The PS5 will still be able to play some disc-based games when its internal clock dies, but digital purchases will be inaccessible.
According to a study by game preservation team Does it Play, the PS5 won’t suffer as badly as older Sony consoles when its internal battery dies. In testing it was found that a PS5 with its internal battery disabled could still play a variety of PS4 discs in offline modes, along with some PS5 discs, but results were inconsistent. Spider-Man: Miles Morales apparently played without issue, but Mortal Kombat 11 could not finish installation. Call of Duty: Black Ops Cold War would start up, but the user couldn’t actually play the game due to its reliance on online connectivity which is impossible without the internal battery,
The issue is that all Sony consoles, including the PS5 and PS4, have an internal battery called a CMOS which helps the console keep track of the time when it’s powered down. Consoles rely on the accuracy of this internal clock in order to verify your access to digital content. In the case of the PS4, the winding down of this clock actually prevented you playing disc-based games too, but the battery's death only affects some PS5 discs.
So, what does this mean for PS5 owners? Well not much for the time being, but there are huge implications when it comes to both game preservation and long-term game ownership. If you’re planning on hanging onto your PS5 for many years to come, you may reach the point where your console’s internal battery dies and you’re left with a severely hampered machine. Sure, it will still play some disc games, but you’ll lose access to all your digital games.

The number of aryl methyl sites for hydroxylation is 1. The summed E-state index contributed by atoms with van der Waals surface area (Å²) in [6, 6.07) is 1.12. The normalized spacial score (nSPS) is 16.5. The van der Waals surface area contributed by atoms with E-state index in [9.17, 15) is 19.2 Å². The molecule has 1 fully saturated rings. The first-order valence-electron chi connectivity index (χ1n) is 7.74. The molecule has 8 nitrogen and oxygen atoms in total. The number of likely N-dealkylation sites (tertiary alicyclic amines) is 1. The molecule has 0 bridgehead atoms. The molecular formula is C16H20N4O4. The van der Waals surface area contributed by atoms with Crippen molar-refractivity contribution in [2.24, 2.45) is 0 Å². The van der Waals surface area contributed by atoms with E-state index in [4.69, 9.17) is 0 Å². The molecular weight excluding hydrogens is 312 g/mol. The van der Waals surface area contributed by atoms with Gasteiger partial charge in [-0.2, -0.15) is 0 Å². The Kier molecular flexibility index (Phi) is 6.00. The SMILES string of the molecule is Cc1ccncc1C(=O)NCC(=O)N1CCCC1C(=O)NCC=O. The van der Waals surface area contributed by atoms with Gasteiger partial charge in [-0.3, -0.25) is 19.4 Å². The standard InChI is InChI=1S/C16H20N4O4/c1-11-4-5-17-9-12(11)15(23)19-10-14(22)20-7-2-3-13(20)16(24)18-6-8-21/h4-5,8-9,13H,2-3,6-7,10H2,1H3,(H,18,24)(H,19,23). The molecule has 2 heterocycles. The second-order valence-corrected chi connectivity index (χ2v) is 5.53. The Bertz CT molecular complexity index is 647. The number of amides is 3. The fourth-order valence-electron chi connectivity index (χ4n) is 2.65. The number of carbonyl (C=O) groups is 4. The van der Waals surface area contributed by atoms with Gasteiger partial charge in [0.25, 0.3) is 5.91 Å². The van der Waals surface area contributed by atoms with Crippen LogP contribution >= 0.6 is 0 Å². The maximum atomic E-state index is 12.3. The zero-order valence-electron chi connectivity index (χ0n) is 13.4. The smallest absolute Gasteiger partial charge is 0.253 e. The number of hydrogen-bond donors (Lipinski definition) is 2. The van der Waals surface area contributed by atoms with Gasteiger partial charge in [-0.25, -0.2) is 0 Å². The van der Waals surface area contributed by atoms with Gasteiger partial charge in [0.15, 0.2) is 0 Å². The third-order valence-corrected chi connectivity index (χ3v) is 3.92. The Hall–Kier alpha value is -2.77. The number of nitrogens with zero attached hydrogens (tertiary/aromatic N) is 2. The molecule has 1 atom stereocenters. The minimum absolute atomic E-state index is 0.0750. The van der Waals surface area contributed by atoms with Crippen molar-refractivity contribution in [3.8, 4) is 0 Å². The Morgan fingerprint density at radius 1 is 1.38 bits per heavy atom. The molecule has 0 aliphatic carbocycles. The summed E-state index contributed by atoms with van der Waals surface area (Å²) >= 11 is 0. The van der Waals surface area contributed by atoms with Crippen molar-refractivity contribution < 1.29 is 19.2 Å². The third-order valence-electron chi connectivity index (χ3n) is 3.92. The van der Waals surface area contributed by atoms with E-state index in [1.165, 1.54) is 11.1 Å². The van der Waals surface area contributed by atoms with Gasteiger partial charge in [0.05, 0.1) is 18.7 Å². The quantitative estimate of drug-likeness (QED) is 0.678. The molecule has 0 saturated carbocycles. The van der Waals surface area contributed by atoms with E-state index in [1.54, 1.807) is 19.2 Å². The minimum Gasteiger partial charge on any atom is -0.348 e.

CMOS batteries have a variable lifespan, but it typically lies somewhere between 5-10 years, which isn’t great for anyone planning to hang on to their consoles in the long term. On PC, it’s a two minute job to replace the CMOS battery when it goes, but given the nature of games consoles, it’s not such a simple repair job.
There is some improvement here when compared with previous Sony consoles though. The PS3, PS Vita, and PSP are essentially paperweights once their internal batteries die, so the PS5 working at all is progress. Does It Play isn’t happy though, and is calling for Sony to release a firmware update that removes the requirement for the CMOS battery to connect to Sony servers for games and DLC to function. If you want to support Does It Play’s call to Sony, you can use the template they provide to contact Sony and voice your concerns.
Sony is already in the game preservation bad books after announcing that it was shutting down the PS3 and PS Vita PlayStation store, meaning you won’t be able to buy games from the store (though you can still redownload games you already own). This was followed by PS3 users reporting that they could no longer download certain game patches for PS3 games, which will render many games unplayable over time.
Related Forum: PlayStation Forum